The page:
In the next article by Urtatiz and Van Raamsdonk described the involvement of two specific heterotrimeric G-protein α subunits, GNAQ and GNA11 in melanoma. Frequent oncogenic mutations have been described in these subunits in mouse mutants with a dark dermis from an N-ethyl-N-nitrosourea mutagenesis screen of mice (Hrabe de Angelis et al., 2000; Fitch et al., 2003; Van Raamsdonk et al., 2004). These mutations increased the number of melanocytes in the dermis throughout the life of the mice but did not induce tumor formation. In humans, mutations in GNAQ and GNA11 occur at two hotspots at glutamine 209 and arginine 183. Melanocytic lesions affected by these mutations include development of blue nevi, uveal nevi, uveal melanomas, and leptomeningeal melanocytomas (Van Raamsdonk et al., 2009). Subsequent studies suggest that the developmental lineage of a melanocyte determines if constitutive activation of GNAQ and GNA11 may be oncogenic (Huang et al., 2015).

Finally, in this e-book, Isola and Chen describe the possible involvement of exosomes in tumor metastases. The dissemination of primary tumor cells to distant vital tissues is a major life-threatening complication and the major cause of death in most cancer types. Various host-tumor interactions determine the formation of a secondary metastatic tumor. What determines which distal organ(s) the tumor cells will eventually reside in remains largely unknown. Exosomes are naturally occurring small membrane enclosed microvesicles generated by normal and tumor cells and released by different cell types but more so from tumor cells into the circulation (Baj-Krzyworzeka et al., 2006; Iero et al., 2008). Several reports have proposed that exosomes have the ability to educate bone progenitor cells to become receptive and support tumor cell growth and metastasis (Peinado et al., 2012). Possible involvement of metabotropic glutamate receptor (GRM1), a GPCR that was shown previously to participate in human melanoma (Yu et al., 2014), in exosomal production and/or release was being investigated. Exosomes could be isolated from blood, thus the potential of using this relatively non-invasive means to evaluate outcomes to treatment and provide reliable information for patients' benefit is a possible and practical goal.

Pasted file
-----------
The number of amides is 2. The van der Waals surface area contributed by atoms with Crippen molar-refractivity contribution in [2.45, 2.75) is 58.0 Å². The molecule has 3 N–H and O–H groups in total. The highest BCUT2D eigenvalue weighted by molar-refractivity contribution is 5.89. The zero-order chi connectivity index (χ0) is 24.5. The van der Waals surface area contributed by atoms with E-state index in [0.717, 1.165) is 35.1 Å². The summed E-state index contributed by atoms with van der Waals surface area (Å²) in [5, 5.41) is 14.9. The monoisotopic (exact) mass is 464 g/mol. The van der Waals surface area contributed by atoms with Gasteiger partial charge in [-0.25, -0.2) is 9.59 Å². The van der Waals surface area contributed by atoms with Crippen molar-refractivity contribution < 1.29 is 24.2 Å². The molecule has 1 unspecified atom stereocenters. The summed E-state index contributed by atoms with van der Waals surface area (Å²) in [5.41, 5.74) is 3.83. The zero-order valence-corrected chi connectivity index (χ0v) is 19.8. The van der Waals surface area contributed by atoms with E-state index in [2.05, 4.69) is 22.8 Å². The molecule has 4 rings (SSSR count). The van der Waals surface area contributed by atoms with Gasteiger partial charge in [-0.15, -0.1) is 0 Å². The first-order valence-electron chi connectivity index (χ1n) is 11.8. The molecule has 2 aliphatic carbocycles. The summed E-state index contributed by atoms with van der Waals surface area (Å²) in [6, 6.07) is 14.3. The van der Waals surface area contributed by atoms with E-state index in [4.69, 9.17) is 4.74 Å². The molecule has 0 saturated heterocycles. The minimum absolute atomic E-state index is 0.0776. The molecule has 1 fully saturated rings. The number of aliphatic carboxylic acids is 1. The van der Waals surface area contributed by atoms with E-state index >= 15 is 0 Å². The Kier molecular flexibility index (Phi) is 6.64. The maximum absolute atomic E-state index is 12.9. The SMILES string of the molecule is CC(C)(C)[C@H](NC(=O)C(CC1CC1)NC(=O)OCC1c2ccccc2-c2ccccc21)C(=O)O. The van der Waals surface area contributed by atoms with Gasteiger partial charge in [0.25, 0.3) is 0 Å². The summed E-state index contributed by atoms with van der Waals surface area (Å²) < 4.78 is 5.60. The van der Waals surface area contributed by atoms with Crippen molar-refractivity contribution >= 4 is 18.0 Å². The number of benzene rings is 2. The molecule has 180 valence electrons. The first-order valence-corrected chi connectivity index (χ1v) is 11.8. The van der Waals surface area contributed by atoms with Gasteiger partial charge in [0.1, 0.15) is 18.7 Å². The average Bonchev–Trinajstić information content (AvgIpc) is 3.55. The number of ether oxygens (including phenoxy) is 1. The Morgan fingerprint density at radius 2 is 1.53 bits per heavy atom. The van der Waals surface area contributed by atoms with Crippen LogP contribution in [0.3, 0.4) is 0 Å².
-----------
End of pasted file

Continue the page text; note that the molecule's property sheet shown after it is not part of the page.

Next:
We now know that cancer is a genetically heterogeneous disease contributed by mis-regulated expression of many genes and the interactions between them. Numerous GPCRs have been key players in the development and progression of tumors (Bar-Shavit et al., 2016). Emerging evidence in GPCR biology points to the regulation of the receptors by many agonists and antagonists, and these are the most sought-after targets for the treatment of various human diseases. A better grasp on the molecular mechanisms of GPCRs in tumorigenesis will contribute to the development of GPCR therapeutic approaches for the treatment of human cancers.

Author Contributions

The author confirms being the sole contributor of this work and approved it for publication.

Conflict of Interest Statement

The author declares that the research was conducted in the absence of any commercial or financial relationships that could be construed as a potential conflict of interest.

The reviewer JT and handling Editor declared their shared affiliation.

Acknowledgments

I would like to thank Dr. Brian Wall for useful comments for this editorial.

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Keywords: PCR, cancer, excess ligand, targets for treatment, genetic predisposition

Citation: Chen S (2017) Editorial: GPCRs and Cancer. Front. Genet. 8:162. doi: 10.3389/fgene.2017.00162

Received: 06 September 2017; Accepted: 12 October 2017;
Published: 31 October 2017.

Edited by:

Michael Eccles, University of Otago, New Zealand

Reviewed by:

Joel D. A. Tyndall, University of Otago, New Zealand

Copyright © 2017 Chen. This is an open-access article distributed under the terms of the Creative Commons Attribution License (CC BY). The use, distribution or reproduction in other forums is permitted, provided the original author(s) or licensor are credited and that the original publication in this journal is cited, in accordance with accepted academic practice. No use, distribution or reproduction is permitted which does not comply with these terms.

*Correspondence: Suzie Chen, suziec@pharmacy.rutgers.edu